Alterations in fuel metabolism in animals carrying a mutant circadian Clock gene could emerge from a cascade of neural events initiated by an alteration in circadian rhythms under the direct control of the SCN (21), in particular the feeding rhythm, which is greatly attenuated in Clock mutant mice. Thus, the misalignment of food intake and/or the near-loss of feeding rhythmicity could create metabolic instabilities that lead to hyperphagia and associated obesity and lipid/glucose irregularities. On the other hand, because circadian clock genes are also expressed in nearly all CNS and peripheral tissues, alterations in metabolism could be due to cell-autonomous effects associated with altered expression of Clock in CNS feeding centers and/or peripheral tissues involved in metabolism (5, 22). The observation that mRNAs of selected energy-regulatory peptides are altered in both diurnality and absolute expression level in the MBH supports the idea of a molecular coupling between circadian and metabolic transcription networks. These results are consistent with the recent finding that in addition to regulating the timing of many genes, the circadian clock regulates the absolute expression levels of approximately 3 to 10% of transcripts (23-25).

Clues to the effects of the Clock mutation on energy balance may be derived from the emerging map of SCN projections to critical energy centers within the hypothalamus. For example, SCN projections form synapses directly on lateral hypothalamic area neurons that express orexins (26), as well as indirectly via the subparaventricular nuclei (SPV). Additional evidence suggests that connections between the SCN and neurons within the MBH may have important effects on cell and molecular functions. Specifically, recent analyses from several groups have indicated that the growth hormone agonist ghrelin, originally discovered as an incretin hormone within the stomach, may also be produced within the MBH/SPV (27, 28). Our real-time polymerase chain reaction (PCR) results provide further support for expression of ghrelin within the MBH. Remarkably, we find that ghrelin mRNA is greatly reduced in the MBH from Clock mutant mice, which suggests that signaling from SCN neurons and/or expression of the Clock gene within the MBH may play a critical role in transcriptional control of target genes within the MBH. Similarly, we found that orexin levels were lower in Clock mutant than wild-type mice, and the normal diurnal variation in expression was abolished.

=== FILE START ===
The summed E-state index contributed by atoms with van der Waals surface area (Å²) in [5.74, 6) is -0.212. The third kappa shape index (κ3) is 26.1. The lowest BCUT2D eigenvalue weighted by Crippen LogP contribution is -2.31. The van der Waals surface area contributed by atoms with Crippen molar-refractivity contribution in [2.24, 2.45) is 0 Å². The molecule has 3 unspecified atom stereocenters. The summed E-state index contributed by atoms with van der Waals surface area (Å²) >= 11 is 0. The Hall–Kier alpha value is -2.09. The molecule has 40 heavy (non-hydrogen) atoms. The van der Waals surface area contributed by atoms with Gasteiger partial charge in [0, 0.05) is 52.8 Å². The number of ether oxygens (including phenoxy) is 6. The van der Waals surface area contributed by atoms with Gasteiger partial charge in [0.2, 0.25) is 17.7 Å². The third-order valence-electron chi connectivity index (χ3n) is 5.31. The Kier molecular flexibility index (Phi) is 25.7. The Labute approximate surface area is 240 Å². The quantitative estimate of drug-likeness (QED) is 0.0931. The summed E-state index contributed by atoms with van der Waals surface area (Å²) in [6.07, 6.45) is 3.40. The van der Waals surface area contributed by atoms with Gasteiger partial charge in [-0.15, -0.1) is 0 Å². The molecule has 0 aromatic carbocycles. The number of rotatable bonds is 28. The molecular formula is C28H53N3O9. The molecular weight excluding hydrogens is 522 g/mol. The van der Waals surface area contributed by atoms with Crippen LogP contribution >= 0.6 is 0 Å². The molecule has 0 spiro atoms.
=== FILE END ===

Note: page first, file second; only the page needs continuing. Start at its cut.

Previous transcriptome analysis in the SCN and liver of Clock mutant mice has uncovered global changes in metabolic pathways, including those encoding enzymes of glycolysis, mitochondrial oxidative phosphorylation, and lipid metabolism (23). The connection between metabolism and circadian rhythmicity is particularly intriguing in view of the finding that genes involved in mitochondrial redox metabolism account for a large fraction of the circadian transcriptome in most tissues (10). Although these earlier results indicated that cell redox flux can alter the molecular circadian core machinery, our results in Clock mutant mice indicate that alterations in this molecular clock may alter cell metabolism as well.

Supporting Online Material

Materials and Methods

Figs. S1 to S3

Conflicts of Interest Disclosure

References and Notes

View Abstract

Navigate This Article